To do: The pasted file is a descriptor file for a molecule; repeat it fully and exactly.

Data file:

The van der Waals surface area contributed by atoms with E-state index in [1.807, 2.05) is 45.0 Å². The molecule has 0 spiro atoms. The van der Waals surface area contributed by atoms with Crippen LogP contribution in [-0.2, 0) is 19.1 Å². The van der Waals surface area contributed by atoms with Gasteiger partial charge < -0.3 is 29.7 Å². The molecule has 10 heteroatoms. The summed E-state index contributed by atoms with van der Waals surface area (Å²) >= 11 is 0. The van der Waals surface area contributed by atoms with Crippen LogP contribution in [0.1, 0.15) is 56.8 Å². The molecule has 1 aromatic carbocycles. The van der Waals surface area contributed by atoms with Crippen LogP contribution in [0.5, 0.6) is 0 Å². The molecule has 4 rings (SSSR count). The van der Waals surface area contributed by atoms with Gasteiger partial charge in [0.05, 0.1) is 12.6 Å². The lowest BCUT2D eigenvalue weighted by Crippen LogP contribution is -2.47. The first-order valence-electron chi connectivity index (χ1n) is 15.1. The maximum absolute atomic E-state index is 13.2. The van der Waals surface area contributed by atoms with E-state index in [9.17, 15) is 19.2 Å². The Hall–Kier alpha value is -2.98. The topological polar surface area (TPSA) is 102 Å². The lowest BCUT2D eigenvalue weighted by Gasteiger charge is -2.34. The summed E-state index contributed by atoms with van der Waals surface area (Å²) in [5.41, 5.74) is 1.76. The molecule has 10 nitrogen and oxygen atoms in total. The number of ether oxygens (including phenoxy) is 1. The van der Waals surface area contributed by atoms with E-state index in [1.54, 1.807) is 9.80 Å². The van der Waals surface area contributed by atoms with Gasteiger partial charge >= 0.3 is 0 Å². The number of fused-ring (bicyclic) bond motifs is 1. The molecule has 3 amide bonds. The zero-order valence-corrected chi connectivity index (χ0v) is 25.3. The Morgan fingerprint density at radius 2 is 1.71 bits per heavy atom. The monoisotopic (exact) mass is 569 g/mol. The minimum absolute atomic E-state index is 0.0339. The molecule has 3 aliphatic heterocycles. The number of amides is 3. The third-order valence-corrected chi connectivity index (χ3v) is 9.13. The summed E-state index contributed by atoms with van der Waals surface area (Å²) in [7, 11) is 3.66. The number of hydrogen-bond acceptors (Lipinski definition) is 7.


The van der Waals surface area contributed by atoms with E-state index in [1.807, 2.05) is 45.0 Å². The molecule has 0 spiro atoms. The van der Waals surface area contributed by atoms with Crippen LogP contribution in [-0.2, 0) is 19.1 Å². The van der Waals surface area contributed by atoms with Gasteiger partial charge < -0.3 is 29.7 Å². The molecule has 10 heteroatoms. The summed E-state index contributed by atoms with van der Waals surface area (Å²) >= 11 is 0. The van der Waals surface area contributed by atoms with Crippen LogP contribution in [0.1, 0.15) is 56.8 Å². The molecule has 1 aromatic carbocycles. The van der Waals surface area contributed by atoms with Crippen LogP contribution in [0.5, 0.6) is 0 Å². The molecule has 4 rings (SSSR count). The van der Waals surface area contributed by atoms with Gasteiger partial charge in [0.05, 0.1) is 12.6 Å². The lowest BCUT2D eigenvalue weighted by Crippen LogP contribution is -2.47. The first-order valence-electron chi connectivity index (χ1n) is 15.1. The maximum absolute atomic E-state index is 13.2. The van der Waals surface area contributed by atoms with E-state index in [9.17, 15) is 19.2 Å². The Hall–Kier alpha value is -2.98. The topological polar surface area (TPSA) is 102 Å². The lowest BCUT2D eigenvalue weighted by Gasteiger charge is -2.34. The summed E-state index contributed by atoms with van der Waals surface area (Å²) in [5.41, 5.74) is 1.76. The molecule has 10 nitrogen and oxygen atoms in total. The number of ether oxygens (including phenoxy) is 1. The van der Waals surface area contributed by atoms with E-state index in [1.54, 1.807) is 9.80 Å². The van der Waals surface area contributed by atoms with Gasteiger partial charge >= 0.3 is 0 Å². The number of fused-ring (bicyclic) bond motifs is 1. The molecule has 3 amide bonds. The zero-order valence-corrected chi connectivity index (χ0v) is 25.3. The Morgan fingerprint density at radius 2 is 1.71 bits per heavy atom. The monoisotopic (exact) mass is 569 g/mol. The minimum absolute atomic E-state index is 0.0339. The molecule has 3 aliphatic heterocycles. The number of amides is 3. The third-order valence-corrected chi connectivity index (χ3v) is 9.13. The summed E-state index contributed by atoms with van der Waals surface area (Å²) in [7, 11) is 3.66. The number of hydrogen-bond acceptors (Lipinski definition) is 7.